The Bryan-College Station economy continues to grow despite national fears of an economic slowdown, according to a local index that measures a number of indicators and factors.
The unemployment rate in the Bryan-College Station metro area has reached an all-time low at 2.8%, according to a locally produced index that measures a number of economic factors and indicators.
The College Station-Bryan Business-Cycle Index, which is released monthly by the Private Enterprise Research Center at Texas A&M, grew by 0.47% between April and May, a robust annualized rate of 5.8%. The index has a lag time of about two months.
The monthly report also shared data suggesting that the B-CS metro area has a lower percentage of residents 65 or older than any other large metropolitan area in the state.
– By Kenny Wiley, The Eagle
Read the Full Story: Bryan-College Station jobless rate falls to record low 2.8%
The Chamber of Commerce’s annual Inside BCS all-day event Wednesday gave community members and local business leaders a chance to learn more about K-12 education, higher education, local and county government, economic development, health care, communication and criminal justice in the area.
Brazos Valley Economic Development Corporation President and CEO Matt Prochaska noted during the economic development discussion that a Belgium company called the triangle “magic.”
With a $22.6 billion gross market value in 2017 — and the 2018 numbers still to come — and a historic low unemployment rate of 2.8%, he said, the area is being included in benchmarks with Houston, Dallas, Austin and San Antonio like never before, attracting national and international attention.
Read the full story:
The Bryan-College Station area’s economy continues to hum along, according to an index that measures a number of economic factors and metrics.
The metro area’s unemployment rate, at 2.9 percent, is tied for the lowest rate of the century in the rapidly growing region. Employment has neared an all-time high of about 120,000 jobs
The College Station-Bryan Business-Cycle Index, released monthly by Texas A&M University’s Private Enterprise Research Center (PERC), attempts to reflect the current state of the economy.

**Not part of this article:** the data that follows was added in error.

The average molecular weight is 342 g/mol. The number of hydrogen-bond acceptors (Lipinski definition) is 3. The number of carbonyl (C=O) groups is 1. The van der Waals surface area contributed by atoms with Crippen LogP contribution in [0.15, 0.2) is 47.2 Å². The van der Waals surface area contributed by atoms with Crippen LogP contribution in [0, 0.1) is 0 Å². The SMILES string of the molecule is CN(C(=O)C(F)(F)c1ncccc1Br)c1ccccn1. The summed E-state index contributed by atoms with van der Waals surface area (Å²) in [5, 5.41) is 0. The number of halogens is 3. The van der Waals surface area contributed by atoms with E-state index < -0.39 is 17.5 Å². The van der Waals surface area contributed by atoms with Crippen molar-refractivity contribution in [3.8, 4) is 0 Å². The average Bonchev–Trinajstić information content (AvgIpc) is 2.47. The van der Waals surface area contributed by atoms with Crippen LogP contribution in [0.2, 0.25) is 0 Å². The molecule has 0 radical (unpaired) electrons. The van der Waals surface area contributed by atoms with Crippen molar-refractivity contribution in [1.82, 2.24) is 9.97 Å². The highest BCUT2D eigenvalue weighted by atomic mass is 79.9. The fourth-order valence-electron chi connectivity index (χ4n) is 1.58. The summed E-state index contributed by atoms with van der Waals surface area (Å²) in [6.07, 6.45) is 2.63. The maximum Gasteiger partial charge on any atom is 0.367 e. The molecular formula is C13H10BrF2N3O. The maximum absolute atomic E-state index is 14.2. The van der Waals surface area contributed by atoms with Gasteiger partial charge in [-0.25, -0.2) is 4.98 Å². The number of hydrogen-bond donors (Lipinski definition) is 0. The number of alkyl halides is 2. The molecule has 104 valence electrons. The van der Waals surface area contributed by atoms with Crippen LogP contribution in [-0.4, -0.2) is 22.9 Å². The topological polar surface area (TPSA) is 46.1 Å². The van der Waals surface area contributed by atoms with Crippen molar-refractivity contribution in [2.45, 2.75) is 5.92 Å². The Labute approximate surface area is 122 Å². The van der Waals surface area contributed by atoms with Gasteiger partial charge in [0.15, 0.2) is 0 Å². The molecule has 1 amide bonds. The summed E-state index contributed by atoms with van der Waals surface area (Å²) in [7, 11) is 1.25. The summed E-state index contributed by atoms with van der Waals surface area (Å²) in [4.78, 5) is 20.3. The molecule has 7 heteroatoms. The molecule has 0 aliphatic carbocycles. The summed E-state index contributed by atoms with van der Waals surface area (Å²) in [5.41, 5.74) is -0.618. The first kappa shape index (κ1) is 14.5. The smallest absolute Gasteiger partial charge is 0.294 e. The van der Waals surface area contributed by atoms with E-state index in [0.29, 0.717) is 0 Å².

May 18, 2018
AUSTIN ⎯ The Texas economy added 39,600 seasonally adjusted nonfarm jobs in April, which marked 22 consecutive months of employment growth. Over the year, Texas added 332,300 jobs for an annual employment growth rate of 2.7 percent in April. Private sector employers added 37,900 positions over the month. Texas’ seasonally adjusted unemployment rate was 4.1 percent in April, up slightly from 4.0 percent in March.
Midland Metropolitan Statistical Area (MSA) recorded the month’s lowest unemployment rate among Texas MSAs with a non-seasonally adjusted rate of 2.1 percent, followed by the Amarillo MSA, which had the second lowest with a rate of 2.6 percent. The College Station-Bryan MSA recorded the third lowest rate of 2.7 percent for April.
“Texas employers continue to boost the impressive Texas economy by adding 39,600 jobs in April and 332,300 jobs over the year,” said TWC Chairman Andres Alcantar. “Our state’s ongoing trajectory of success is linked to the innovation and competitiveness of employers in a range of industries providing workers more opportunities to demonstrate their world-class skills.”
The Manufacturing Industry recorded the largest private-industry employment gain over the month with 8,600 jobs added. Professional and Business Services employment grew by 7,500 jobs in April, followed by Education and Health Services with 6,200 jobs.
“Texas employers added 327,500 jobs over the past year, making our state’s annual private-sector employment growth 3.2 percent for April, up from 2.9 percent in March,” said TWC Commissioner Representing Employers Ruth R. Hughs. “It’s no surprise that CEOs ranked the Lone Star State as the Best State for Business for the 14th consecutive year in a row. These numbers are a testament to the perseverance and resilience of our Texas employers and the diversity of our Texas economy.”
“The Texas labor force is now approaching 14 million and has continued to provide employers with the skills and expertise needed to keep the Texas economy growing,” said TWC Commissioner Representing Labor Julian Alvarez. “TWC and the 28 local workforce development boards are committed to connecting Texas workers with available jobs.”
Audio downloads with comments from Commissioner Hughs on the latest labor market data are available on the TWC website press release page. Employment estimates released by TWC are produced in cooperation with the U.S. Department of Labor’s Bureau of Labor Statistics. All estimates are subject to revision. To access this and more employment data, visit tracer2.com.